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Useful Notes / Namibia

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Officially the Republic of Namibia (Afrikaans: Republiek van Namibië, German: Republik Namibia, Khoekhoegowab: Namibiab Republiki dib), Namibia is a country in Southern Africa known for its desert and the San people who live there. One of the major tribes, the Herero were nearly decimated under German occupation of the country. Its capital city is Windhoek. Is one of the world's youngest nations, having only been independent since 1990, when it fought South Africa to gain its independence.

One of the country's most notable features is the long panhandle in the northeast. This extension is called the Caprivi Strip and, unsurprisingly, is result of European colonialism. Between 1884 and 1915, Namibia was known as German South West Africanote  In 1890, the chancellor of Germany, Leo Von Caprivi, negotiated a deal with Britain. Caprivi wanted access to the Zambezi river so German ships could navigate to the African east coast. In return, Germany gave up all claims to the British territory of Zanzibarnote  and was granted the 450 kilometer-long strip of land. However, it turned out that just 60 kilometers down the Zambezi from the edge of the strip was the world's largest waterfall, Victoria Falls, leaving the river unnavigable. Despite this, the strip has remained throughout the country's existence.


The Caprivi Strip is home to Lozi people, who are ethnically and linguistically quite different from the rest of the country's people and who were not even considered when it was formed. This lead to the formation of a rebel group known as the Caprivi Liberation Army, who fought a war with the Namibian government in the late 90's.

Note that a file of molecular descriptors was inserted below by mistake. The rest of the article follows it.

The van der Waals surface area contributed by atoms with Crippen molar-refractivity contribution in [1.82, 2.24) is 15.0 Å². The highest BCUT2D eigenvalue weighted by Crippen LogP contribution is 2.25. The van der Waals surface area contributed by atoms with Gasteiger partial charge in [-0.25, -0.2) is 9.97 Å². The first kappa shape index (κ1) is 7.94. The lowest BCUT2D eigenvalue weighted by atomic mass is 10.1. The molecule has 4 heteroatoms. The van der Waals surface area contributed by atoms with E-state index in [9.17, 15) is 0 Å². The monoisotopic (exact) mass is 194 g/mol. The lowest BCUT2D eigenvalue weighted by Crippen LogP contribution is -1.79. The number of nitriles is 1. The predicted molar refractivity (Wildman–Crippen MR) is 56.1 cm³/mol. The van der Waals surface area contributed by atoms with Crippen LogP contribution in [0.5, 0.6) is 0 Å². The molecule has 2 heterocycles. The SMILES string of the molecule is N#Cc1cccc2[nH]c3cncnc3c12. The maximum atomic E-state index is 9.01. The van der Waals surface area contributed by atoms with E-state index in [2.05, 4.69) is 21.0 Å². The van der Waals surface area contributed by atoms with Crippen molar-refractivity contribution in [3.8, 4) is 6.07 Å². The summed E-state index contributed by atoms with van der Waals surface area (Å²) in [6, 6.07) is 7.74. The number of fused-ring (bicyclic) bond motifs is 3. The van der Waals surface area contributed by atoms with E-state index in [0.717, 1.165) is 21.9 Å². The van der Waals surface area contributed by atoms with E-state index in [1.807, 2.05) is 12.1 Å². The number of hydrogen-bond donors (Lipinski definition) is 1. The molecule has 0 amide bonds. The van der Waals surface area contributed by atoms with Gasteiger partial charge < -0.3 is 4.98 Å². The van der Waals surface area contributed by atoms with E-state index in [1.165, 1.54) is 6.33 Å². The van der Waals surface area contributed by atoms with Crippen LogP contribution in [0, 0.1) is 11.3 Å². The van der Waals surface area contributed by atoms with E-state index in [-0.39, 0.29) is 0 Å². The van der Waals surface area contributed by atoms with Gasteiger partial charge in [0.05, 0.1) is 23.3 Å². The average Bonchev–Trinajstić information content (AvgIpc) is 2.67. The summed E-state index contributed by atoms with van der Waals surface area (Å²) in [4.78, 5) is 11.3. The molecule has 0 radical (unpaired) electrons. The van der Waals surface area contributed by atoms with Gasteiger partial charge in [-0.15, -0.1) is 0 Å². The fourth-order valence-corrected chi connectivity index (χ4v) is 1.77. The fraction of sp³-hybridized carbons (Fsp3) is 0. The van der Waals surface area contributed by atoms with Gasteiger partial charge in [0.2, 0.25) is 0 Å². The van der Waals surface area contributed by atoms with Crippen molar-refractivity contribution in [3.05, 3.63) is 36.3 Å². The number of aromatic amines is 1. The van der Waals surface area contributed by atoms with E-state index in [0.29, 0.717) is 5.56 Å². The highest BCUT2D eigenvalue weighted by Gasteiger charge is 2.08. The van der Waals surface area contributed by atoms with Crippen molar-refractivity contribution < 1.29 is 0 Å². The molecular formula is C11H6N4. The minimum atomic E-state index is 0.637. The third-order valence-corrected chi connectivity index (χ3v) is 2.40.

Not only is one of the least densely populated countries (second only after Mongolia), it also has a huge income inequality (partially because of the Apartheid era). It's also expensive, since a lot of things have to be imported from other countries.

  • A Nazi by Any Other Name: In Windhoek, Goering Street is not named after Hermann Göring. It is, however, named after his father, colonial administrator Heinrich Göring, who has just as much of a history.
    • In 2020, the country made international headlines due to the election of a certain Councilor named Adolf Hitler Uunonanote . Uunona, to his credit, acknowledges the history associated with the name, has stated he has no plans for world domination, and prefers not to be called by his middle name, instead preferring to be called "Adolf" in private and "Adolf Uunona" in public for this reason. Politically, he's the farthest thing from the other Hitler, as not only was Uunona an anti-Apartheid activist, he was also associated with the very left wing MPLA.